In a memo sent to its players today, the MLB Players Association said it's still waiting to view financial records from MLB that "would support the dubious financial distress claims the league has made," according to The Athletic's Ken Rosenthal.
Rosenthal also reports that the MLBPA is still weighing its options before submitting an official response to MLB's proposal, which has higher-paid players taking steeper pay cuts. The MLBPA claims that the additional pay cuts would add up to more than $800 million.
The league's proposal has drawn the ire from players, particularly Max Scherzer, who is a member of the players union's executive committee. On Thursday, Scherzer spoke out against the league's proposal on Twitter, saying the players would not make any additional financial concessions.
"We have previously negotiated a pay cut in the version of prorated salaries," Scherzer said. "And there's no justification to accept a second pay cut based upon the current information the union has received."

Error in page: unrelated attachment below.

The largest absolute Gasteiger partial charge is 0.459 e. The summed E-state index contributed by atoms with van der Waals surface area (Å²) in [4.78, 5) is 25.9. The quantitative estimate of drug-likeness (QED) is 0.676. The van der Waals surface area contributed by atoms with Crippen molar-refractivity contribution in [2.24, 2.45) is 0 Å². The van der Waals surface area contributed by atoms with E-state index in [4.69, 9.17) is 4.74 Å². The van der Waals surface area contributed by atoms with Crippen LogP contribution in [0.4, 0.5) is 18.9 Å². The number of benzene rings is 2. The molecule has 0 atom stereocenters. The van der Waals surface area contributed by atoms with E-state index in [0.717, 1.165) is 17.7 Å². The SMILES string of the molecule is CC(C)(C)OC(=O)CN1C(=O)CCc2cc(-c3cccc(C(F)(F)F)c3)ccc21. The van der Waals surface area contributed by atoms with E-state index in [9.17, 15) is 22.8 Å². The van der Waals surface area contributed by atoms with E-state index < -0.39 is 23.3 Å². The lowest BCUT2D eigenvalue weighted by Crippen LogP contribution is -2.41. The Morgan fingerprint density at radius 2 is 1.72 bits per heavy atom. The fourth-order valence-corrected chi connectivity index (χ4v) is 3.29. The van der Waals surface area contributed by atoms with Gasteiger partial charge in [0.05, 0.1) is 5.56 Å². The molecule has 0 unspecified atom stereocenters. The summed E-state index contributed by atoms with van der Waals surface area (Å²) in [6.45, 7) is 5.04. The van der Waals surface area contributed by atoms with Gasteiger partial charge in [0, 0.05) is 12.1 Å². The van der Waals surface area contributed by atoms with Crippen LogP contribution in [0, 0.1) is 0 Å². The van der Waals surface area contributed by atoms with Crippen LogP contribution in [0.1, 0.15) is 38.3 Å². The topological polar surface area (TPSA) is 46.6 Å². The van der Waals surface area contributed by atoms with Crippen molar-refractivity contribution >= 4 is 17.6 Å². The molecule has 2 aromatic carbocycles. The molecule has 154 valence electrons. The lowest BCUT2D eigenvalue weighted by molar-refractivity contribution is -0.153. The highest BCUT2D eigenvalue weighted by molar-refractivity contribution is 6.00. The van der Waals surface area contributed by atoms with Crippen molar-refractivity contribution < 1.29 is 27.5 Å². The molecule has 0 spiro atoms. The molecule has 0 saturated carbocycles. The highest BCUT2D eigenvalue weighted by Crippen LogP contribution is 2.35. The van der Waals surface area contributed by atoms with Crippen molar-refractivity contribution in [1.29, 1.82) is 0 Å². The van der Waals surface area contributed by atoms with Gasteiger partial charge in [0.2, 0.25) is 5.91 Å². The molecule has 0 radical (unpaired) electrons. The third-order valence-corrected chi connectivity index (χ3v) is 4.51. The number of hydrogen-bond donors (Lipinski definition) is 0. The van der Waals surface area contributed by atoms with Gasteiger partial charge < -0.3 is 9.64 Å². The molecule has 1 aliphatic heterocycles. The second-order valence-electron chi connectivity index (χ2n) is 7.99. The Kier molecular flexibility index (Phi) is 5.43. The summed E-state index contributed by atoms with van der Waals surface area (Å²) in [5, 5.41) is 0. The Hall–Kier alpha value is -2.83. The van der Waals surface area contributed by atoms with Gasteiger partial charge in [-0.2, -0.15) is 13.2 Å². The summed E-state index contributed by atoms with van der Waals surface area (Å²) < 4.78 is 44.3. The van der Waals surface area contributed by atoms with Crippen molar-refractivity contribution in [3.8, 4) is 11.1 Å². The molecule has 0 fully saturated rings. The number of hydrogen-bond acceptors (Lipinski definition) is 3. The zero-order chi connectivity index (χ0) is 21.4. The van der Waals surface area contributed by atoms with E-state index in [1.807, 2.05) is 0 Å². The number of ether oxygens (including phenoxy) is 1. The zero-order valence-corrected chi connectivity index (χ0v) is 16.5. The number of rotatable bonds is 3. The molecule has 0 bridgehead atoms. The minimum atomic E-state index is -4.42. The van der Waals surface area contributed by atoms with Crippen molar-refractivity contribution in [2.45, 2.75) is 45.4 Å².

Despite the public strife, there is still a belief that a deal will ultimately get done. There will be a 2020 baseball season at some point, reports SI's Tom Verducci, who spoke to a longtime club executive who has seen many labor disputes in the past.
"Are you kidding? Of course (the two sides will reach an agreement)," he said. "Of course they will. There will be a deal because the prospect of not getting a deal is unthinkable to both sides. It will happen because it has to happen."